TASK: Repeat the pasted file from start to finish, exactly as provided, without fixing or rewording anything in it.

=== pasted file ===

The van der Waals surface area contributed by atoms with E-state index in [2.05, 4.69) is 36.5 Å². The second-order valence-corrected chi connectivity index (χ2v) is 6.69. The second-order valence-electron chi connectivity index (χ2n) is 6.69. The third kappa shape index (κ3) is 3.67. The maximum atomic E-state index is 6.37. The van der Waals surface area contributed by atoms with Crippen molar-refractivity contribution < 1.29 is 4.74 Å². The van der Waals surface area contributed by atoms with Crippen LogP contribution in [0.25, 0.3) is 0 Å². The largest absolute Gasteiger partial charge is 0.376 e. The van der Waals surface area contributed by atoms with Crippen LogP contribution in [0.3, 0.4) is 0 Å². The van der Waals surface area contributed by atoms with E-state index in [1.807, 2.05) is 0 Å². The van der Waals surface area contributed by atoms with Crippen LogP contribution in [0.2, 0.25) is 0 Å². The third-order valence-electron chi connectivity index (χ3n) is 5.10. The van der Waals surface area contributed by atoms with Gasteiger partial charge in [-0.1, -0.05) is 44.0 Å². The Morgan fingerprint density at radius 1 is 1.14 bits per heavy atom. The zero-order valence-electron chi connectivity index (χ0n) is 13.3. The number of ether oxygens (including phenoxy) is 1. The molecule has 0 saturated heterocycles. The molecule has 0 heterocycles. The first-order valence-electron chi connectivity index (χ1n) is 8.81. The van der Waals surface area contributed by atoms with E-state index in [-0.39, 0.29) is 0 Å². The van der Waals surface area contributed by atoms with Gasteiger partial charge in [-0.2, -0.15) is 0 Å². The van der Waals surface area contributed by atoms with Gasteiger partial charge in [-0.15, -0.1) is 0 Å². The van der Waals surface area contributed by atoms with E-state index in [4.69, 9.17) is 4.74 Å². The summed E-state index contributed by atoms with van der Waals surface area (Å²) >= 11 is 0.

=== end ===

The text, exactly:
The van der Waals surface area contributed by atoms with E-state index in [2.05, 4.69) is 36.5 Å². The second-order valence-corrected chi connectivity index (χ2v) is 6.69. The second-order valence-electron chi connectivity index (χ2n) is 6.69. The third kappa shape index (κ3) is 3.67. The maximum atomic E-state index is 6.37. The van der Waals surface area contributed by atoms with Crippen molar-refractivity contribution < 1.29 is 4.74 Å². The van der Waals surface area contributed by atoms with Crippen LogP contribution in [0.25, 0.3) is 0 Å². The largest absolute Gasteiger partial charge is 0.376 e. The van der Waals surface area contributed by atoms with Crippen LogP contribution in [0.3, 0.4) is 0 Å². The van der Waals surface area contributed by atoms with E-state index in [1.807, 2.05) is 0 Å². The van der Waals surface area contributed by atoms with Crippen LogP contribution in [0.2, 0.25) is 0 Å². The third-order valence-electron chi connectivity index (χ3n) is 5.10. The van der Waals surface area contributed by atoms with Gasteiger partial charge in [-0.1, -0.05) is 44.0 Å². The Morgan fingerprint density at radius 1 is 1.14 bits per heavy atom. The zero-order valence-electron chi connectivity index (χ0n) is 13.3. The number of ether oxygens (including phenoxy) is 1. The molecule has 0 saturated heterocycles. The molecule has 0 heterocycles. The first-order valence-electron chi connectivity index (χ1n) is 8.81. The van der Waals surface area contributed by atoms with E-state index in [-0.39, 0.29) is 0 Å². The van der Waals surface area contributed by atoms with Gasteiger partial charge in [-0.2, -0.15) is 0 Å². The van der Waals surface area contributed by atoms with Gasteiger partial charge in [-0.15, -0.1) is 0 Å². The van der Waals surface area contributed by atoms with E-state index in [4.69, 9.17) is 4.74 Å². The summed E-state index contributed by atoms with van der Waals surface area (Å²) >= 11 is 0.